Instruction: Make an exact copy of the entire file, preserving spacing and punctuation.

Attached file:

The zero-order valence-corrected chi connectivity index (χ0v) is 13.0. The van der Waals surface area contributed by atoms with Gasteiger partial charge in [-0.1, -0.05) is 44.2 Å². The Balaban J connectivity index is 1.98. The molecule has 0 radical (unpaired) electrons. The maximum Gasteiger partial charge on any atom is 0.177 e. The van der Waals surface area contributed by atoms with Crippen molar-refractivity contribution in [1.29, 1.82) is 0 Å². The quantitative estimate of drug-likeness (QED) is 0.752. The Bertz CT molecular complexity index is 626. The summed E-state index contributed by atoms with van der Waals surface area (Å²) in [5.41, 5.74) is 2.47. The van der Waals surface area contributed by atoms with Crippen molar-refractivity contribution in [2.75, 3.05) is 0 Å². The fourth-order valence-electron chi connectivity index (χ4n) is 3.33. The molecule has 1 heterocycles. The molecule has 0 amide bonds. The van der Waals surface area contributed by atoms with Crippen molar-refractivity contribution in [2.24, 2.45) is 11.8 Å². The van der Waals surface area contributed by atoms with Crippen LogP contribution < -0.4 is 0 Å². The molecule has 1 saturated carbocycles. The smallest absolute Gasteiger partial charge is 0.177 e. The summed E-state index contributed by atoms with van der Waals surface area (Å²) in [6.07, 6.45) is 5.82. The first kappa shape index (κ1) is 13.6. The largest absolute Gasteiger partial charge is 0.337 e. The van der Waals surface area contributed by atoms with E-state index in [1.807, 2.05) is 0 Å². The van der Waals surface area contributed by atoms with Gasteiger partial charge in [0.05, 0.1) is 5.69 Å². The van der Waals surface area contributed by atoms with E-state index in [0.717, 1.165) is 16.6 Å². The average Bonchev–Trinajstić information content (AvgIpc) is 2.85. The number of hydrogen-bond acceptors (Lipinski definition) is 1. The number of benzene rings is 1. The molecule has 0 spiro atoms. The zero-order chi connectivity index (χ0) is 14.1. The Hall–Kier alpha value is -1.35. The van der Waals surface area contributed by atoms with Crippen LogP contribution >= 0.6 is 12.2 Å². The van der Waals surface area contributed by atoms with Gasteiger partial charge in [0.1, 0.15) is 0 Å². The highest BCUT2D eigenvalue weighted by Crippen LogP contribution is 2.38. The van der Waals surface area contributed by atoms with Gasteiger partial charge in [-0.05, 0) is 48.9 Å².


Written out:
The zero-order valence-corrected chi connectivity index (χ0v) is 13.0. The van der Waals surface area contributed by atoms with Gasteiger partial charge in [-0.1, -0.05) is 44.2 Å². The Balaban J connectivity index is 1.98. The molecule has 0 radical (unpaired) electrons. The maximum Gasteiger partial charge on any atom is 0.177 e. The van der Waals surface area contributed by atoms with Crippen molar-refractivity contribution in [1.29, 1.82) is 0 Å². The quantitative estimate of drug-likeness (QED) is 0.752. The Bertz CT molecular complexity index is 626. The summed E-state index contributed by atoms with van der Waals surface area (Å²) in [5.41, 5.74) is 2.47. The van der Waals surface area contributed by atoms with Crippen molar-refractivity contribution in [2.75, 3.05) is 0 Å². The fourth-order valence-electron chi connectivity index (χ4n) is 3.33. The molecule has 1 heterocycles. The molecule has 0 amide bonds. The van der Waals surface area contributed by atoms with Crippen molar-refractivity contribution in [2.24, 2.45) is 11.8 Å². The van der Waals surface area contributed by atoms with Crippen LogP contribution < -0.4 is 0 Å². The molecule has 1 saturated carbocycles. The smallest absolute Gasteiger partial charge is 0.177 e. The summed E-state index contributed by atoms with van der Waals surface area (Å²) in [6.07, 6.45) is 5.82. The first kappa shape index (κ1) is 13.6. The largest absolute Gasteiger partial charge is 0.337 e. The van der Waals surface area contributed by atoms with E-state index in [1.807, 2.05) is 0 Å². The van der Waals surface area contributed by atoms with Gasteiger partial charge in [0.05, 0.1) is 5.69 Å². The van der Waals surface area contributed by atoms with E-state index in [0.717, 1.165) is 16.6 Å². The average Bonchev–Trinajstić information content (AvgIpc) is 2.85. The number of hydrogen-bond acceptors (Lipinski definition) is 1. The number of benzene rings is 1. The molecule has 0 spiro atoms. The zero-order chi connectivity index (χ0) is 14.1. The Hall–Kier alpha value is -1.35. The van der Waals surface area contributed by atoms with Crippen LogP contribution >= 0.6 is 12.2 Å². The van der Waals surface area contributed by atoms with Gasteiger partial charge in [0.1, 0.15) is 0 Å². The highest BCUT2D eigenvalue weighted by Crippen LogP contribution is 2.38. The van der Waals surface area contributed by atoms with Gasteiger partial charge in [-0.05, 0) is 48.9 Å².